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Trump White House granted about 25 people security clearances over officials' objections, whistleblower says

Key Points
  • More than two dozen people were granted national security clearances or access to national security secrets by President Donald Trump's White House despite recommendations from officials that they be denied, a whistleblower told the House Oversight and Government Reform Committee.
  • That whistleblower, longtime White House Personnel Security Office official Tricia Newbold, spoke with Republicans and Democrats on the committee in a private interview on March 23.
  • House Oversight Committee Chairman Elijah Cummings told White House counsel Pat Cipollone that his committee plans to begin authorizing subpoenas beginning at a business meeting Tuesday.
President Donald Trump
Jonathan Ernst | Reuters

More than two dozen people were granted security clearances or access to national security secrets by President Donald Trump's White House — despite recommendations from officials that they be denied, a whistleblower told the House Oversight and Government Reform Committee.

That whistleblower, longtime White House security specialist Tricia Newbold, spoke with Republicans and Democrats on the committee in a private interview on March 23, according to Oversight Chairman Elijah Cummings, D-Md.

According to Cummings, the whistleblower said during the March interview that the list of approximately 25 individuals whose denials were overruled "had a wide range of serious disqualifying issues involving foreign influence, conflicts of interest, concerning personal conduct, financial problems, drug use, and criminal conduct."

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"She has come forward at great personal risk to warn Congress — and the nation — about the grave security risks she has been witnessing first-hand over the past two years," Cummings said in a letter sent Monday to White House counsel Pat Cipollone.

Cummings told Cipollone that his committee plans to begin authorizing subpoenas beginning at a business meeting Tuesday.

The White House did not immediately respond to CNBC's request for comment on Cummings' letters.

Newbold, who has worked in the Executive Office of the President for 18 years, received a two-week suspension without pay in January for defying her supervisor, Carl Kline, NBC News reported at the time. That action came just days after reports surfaced that Kline had approved a top secret clearance for Trump's son-in-law, Jared Kushner, over the objections of security officials.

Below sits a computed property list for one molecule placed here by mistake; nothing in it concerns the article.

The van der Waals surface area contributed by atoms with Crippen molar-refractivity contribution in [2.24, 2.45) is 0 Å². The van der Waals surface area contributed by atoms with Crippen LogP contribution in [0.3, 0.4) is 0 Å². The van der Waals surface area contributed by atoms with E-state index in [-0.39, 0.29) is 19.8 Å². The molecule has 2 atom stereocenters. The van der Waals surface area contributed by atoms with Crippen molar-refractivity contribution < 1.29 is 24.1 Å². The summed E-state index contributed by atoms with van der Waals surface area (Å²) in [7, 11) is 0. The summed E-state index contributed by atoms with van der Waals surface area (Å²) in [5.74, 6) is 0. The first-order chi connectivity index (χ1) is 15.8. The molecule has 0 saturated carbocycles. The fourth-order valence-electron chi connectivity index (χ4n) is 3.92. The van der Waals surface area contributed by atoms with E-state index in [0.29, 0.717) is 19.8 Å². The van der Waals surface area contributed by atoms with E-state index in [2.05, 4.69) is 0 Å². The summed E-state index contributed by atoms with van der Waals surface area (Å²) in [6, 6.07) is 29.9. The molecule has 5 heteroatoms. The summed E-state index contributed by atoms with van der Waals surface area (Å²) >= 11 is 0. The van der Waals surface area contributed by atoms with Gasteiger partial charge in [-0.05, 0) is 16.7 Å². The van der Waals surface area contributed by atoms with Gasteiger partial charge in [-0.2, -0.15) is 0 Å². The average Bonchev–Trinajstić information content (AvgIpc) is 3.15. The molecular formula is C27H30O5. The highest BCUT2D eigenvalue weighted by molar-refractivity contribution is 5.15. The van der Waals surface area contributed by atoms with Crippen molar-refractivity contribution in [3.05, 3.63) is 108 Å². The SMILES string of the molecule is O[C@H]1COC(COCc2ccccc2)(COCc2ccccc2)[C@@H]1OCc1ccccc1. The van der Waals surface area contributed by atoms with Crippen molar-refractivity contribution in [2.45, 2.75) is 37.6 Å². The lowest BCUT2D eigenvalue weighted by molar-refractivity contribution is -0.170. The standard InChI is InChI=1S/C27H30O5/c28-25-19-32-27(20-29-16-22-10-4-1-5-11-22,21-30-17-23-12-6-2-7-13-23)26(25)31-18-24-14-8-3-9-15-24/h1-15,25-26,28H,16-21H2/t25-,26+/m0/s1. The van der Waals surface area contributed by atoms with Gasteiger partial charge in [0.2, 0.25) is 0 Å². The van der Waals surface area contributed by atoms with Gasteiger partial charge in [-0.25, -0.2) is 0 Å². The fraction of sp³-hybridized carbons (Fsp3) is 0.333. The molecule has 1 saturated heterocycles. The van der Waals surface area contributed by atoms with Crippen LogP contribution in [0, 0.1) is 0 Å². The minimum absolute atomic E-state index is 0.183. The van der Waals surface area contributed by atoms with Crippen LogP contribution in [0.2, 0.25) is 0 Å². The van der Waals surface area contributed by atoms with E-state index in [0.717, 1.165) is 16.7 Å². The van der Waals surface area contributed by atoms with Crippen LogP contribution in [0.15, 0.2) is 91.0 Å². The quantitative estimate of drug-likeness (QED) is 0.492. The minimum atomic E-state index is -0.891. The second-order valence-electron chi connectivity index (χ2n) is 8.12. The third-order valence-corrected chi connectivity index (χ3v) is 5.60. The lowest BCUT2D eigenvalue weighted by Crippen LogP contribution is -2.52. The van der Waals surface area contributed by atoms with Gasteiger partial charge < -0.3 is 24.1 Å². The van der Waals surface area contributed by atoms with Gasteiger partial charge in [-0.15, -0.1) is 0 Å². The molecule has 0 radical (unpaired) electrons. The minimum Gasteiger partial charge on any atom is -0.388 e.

Cummings' first subpoena will be aimed at getting a deposition of Kline, Cummings told Cipollone. Kline, who now works at the Defense Department, has not replied to multiple requests for an interview from the committee, Cummings claimed.

Newbold "agreed to identify herself publicly at this time because she strongly believes that Congress must intervene immediately to safeguard our national security," Cummings wrote.

He quotes Newbold as saying: "I would not be doing a service to myself, my country, or my children if I sat back knowing that the issues that we have could impact national security."

"I feel that right now this is my last hope to really bring the integrity back into our office," she added, according to Cummings.

Republicans on the Oversight Committee were quick to push back against the Cummings letter. On Monday afternoon, Rep. Jim Jordan, R-Ohio, the top Republican on the committee, released a nine page memo highlighting elements of Newbold's testimony which he claimed had been glossed over or mischaracterized by Cummings and his staff.

The memo authored by GOP committee staff accused Democrats of attempting to, "manufacture a misleading narrative that the Trump White House is reckless with our national security."

In one instance, committee staff highlighted the fact that of the 25 cases in which Newbold recommended against a security clearance only to be overruled by Kline later on, "only 4-5 of her unfavorable 25 adjudications were for 'very serious reasons.'" 

"If Kline overturned only—at most—five clearance adjudications with very serious concerns," they wrote, "Ms. Newbold's concerns seem overblown."

They also pointed out that Newbold's testimony "focused primarily on problems with her supervisor," an apparent attempt to portray Newbold's complaint as more of a workplace issue than a national security issue.

Nonetheless, they acknowledged that Newbold's "primary concern" with Kline was not a personnel issue, per se, but was instead the fact that Kline had overturned 25 unfavorable security clearance determinations that Newbold had made.